Nocturnal enuresis: treatment implications for the chiropractor

J Manipulative Physiol Ther. 1994 Sep;17(7):465-73.


Objective: A comprehensive review of the literature concerning the etiology, diagnosis, and the natural history of primary nocturnal enuresis is presented. Contemporary treatment options are discussed in light of the documented annual remission rate of this disorder.

Data source: Articles reviewed were obtained by conducting a computer-aided search of papers indexed in Medline and the Index to Chiropractic Literature from 1989 to 1993. In addition, the Chiropractic Research Abstracts Collection and bibliographies from pertinent articles were manually searched.

Data synthesis: Primary nocturnal enuresis affects some 200,000 children and their families throughout Canada. Twenty percent of children wet the bed at age 5, 10% at age 10, and only about 1% at age 15. The documented natural history of the disorder reveals that for those affected, 10% to 20% exhibit spontaneous resolution per year. Contemporary treatment options center on three factors that play primary roles in the etiology of this condition: functional bladder capacity, patient conditioning and the circadian rhythm of nocturnal ADH secretion.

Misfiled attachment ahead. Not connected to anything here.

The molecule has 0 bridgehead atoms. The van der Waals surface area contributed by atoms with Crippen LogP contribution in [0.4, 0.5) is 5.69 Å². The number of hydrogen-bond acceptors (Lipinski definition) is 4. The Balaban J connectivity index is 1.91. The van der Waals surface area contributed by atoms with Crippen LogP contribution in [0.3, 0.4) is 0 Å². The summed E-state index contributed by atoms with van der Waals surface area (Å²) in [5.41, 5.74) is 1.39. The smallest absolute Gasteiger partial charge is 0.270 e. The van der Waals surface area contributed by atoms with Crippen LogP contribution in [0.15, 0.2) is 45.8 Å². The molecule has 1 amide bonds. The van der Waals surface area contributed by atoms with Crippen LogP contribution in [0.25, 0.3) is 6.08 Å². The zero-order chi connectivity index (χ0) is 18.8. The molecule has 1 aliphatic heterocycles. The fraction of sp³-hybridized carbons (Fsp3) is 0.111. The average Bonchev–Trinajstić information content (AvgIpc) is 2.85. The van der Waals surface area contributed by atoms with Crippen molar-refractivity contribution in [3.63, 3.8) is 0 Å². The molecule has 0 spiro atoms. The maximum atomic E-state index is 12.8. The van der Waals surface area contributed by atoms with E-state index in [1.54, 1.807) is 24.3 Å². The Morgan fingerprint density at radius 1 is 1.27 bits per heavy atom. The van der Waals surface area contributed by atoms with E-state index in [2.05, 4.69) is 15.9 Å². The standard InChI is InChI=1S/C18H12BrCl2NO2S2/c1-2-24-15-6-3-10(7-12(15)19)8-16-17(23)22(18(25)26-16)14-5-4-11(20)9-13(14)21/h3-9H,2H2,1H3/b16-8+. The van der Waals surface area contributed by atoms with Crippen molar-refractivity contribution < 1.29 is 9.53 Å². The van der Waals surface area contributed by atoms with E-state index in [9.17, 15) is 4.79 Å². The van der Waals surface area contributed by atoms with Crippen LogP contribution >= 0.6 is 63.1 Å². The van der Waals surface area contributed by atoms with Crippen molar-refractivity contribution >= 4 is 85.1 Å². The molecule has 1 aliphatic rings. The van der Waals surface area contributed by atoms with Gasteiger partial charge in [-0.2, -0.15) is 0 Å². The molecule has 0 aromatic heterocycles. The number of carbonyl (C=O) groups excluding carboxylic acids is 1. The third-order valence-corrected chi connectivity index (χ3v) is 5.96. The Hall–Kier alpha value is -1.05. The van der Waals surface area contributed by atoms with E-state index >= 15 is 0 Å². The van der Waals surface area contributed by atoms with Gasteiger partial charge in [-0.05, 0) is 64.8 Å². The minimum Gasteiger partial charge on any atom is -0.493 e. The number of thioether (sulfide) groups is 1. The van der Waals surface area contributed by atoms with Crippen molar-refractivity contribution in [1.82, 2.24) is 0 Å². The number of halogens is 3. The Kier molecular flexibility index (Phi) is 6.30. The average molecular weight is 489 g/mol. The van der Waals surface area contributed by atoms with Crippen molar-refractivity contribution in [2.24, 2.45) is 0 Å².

Conclusions: The success of each therapeutic option must, in part, be attributed to the natural history of enuresis, as well as any educational or placebo aspects of treatment. Conditioning therapy utilizing the urine pad alarm may be the most reasonable initial mode of intervention. Spinal manipulative therapy has been shown to possess an efficacy comparable to the natural history.

Publication types

  • Research Support, Non-U.S. Gov't
  • Review

MeSH terms

  • Adolescent
  • Child
  • Child, Preschool
  • Chiropractic / methods*
  • Combined Modality Therapy
  • Enuresis / etiology
  • Enuresis / physiopathology
  • Enuresis / therapy*
  • Female
  • Humans
  • Male
  • Urinary Bladder / physiopathology
  • Urination / physiology